How young is too young to have a mobile device?

Tech Talk Tuesday #90: How young is too young to have a mobile device?

Last week Common Sense Media released the results from their latest survey: Media Use by Kids Age Zero to Eight. While the results are not surprising, they are troubling. 

What I found most interesting is that almost half of kids eight years old and under have their own mobile device (this includes all types of mobile electronics including smartphones). What are the concerns of this new mobile reality?

First, we have to fully accept the intensity with which youth desire today’s fast-paced and interactive screen time. I hear of one and a half-year-olds standing up in their cribs yelling, “iPad, iPad” not “Mommy” or “Daddy.” Screen time plays directly into the pleasure parts of children’s brains. They want high excitement and flashing lights—they want dopamine secreted in the nucleus accumbens of their brain.

Now that this dopamine pump can travel everywhere with a child, it means as parents we have two choices: hand the device over and quiet the child or, set clear guidelines and work to stick to them. This is not easy, and this is exactly what Screenagers is all about. In the movie, I explore the science of screen time but also what the science of parenting tells us about how to set and stay within limits. 

There are several ways that limiting the use of mobile devices outside the home can help young kids' development:

  1. When our kids cry or whine in public, and we hand them a screen to quiet them, we are promoting a quick fix mentality to treating their uncomfortable feelings. Showing our children how to find other ways to alleviate these emotions will possibly save them in the long run from using unhealthy remedies in emotionally charged situations.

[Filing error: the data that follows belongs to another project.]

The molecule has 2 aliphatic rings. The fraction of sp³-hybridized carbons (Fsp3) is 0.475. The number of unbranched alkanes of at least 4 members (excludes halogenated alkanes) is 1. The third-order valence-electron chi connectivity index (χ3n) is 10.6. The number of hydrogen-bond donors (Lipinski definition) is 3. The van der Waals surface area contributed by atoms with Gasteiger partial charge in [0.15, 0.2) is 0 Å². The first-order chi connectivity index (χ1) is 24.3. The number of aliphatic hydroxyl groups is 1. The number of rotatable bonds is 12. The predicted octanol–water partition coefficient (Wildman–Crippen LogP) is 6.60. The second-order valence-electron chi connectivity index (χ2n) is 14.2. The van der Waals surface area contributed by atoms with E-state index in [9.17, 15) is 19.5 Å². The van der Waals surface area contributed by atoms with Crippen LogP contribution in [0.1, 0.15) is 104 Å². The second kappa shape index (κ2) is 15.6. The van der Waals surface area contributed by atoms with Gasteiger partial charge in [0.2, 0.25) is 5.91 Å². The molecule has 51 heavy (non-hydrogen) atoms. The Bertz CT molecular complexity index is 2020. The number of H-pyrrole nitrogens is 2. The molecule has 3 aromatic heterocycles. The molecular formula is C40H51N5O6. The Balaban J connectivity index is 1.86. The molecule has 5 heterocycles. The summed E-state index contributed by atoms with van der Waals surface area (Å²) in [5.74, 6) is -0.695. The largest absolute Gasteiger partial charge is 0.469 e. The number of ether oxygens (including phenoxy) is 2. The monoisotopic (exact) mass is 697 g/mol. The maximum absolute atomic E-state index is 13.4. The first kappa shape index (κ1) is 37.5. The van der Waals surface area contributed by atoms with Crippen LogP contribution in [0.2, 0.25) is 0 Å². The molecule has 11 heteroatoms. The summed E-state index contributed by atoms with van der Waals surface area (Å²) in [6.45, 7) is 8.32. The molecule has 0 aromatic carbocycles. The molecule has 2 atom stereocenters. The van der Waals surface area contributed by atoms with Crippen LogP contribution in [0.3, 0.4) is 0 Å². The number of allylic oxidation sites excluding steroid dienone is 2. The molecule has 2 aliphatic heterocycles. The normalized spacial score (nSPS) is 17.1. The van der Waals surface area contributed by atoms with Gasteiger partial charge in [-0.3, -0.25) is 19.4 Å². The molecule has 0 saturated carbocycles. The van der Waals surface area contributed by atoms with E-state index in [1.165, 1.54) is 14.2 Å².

2. While we can fool ourselves into thinking the screen is opening new worlds for our young kids, it actually might be diminishing their experiences. When out at the grocery store there are benefits to having kids ponder why water sprays the produce and how fun it is to talk to the cashier. In my work as a doctor, I gently ask kids to put their screens away and that I want them to see the cool things about being in the health world.
  3. Also, a recent study of toddlers and mobile devices shows a negative link between the use of mobile devices and expressive language skills. The researchers looked at nine hundred 18 month-year-olds of which 20% used mobile devices. They found that toddlers who did not use mobile devices had significantly better language skills than the 20% who did interact with screens. There are many reasons why there would be this finding, but I bring it up as something to consider.

So how young is too young for a mobile device? I prefer instead to think about how often do we give youth mobile devices to use outside the home? I can’t give an exact age, but I can say that particularly for toddlers, the more mobile devices are not mobile, the better. 

Here are some questions to get a conversation started with your kids about these issues:

  • How old do you think kids should be before they start using a mobile device outside of the home? 
  • When you are out and you don’t have a device, at the grocery store or waiting in line for example, are there any benefits to being screen-free? 
  • Do you think you are a role-model for someone?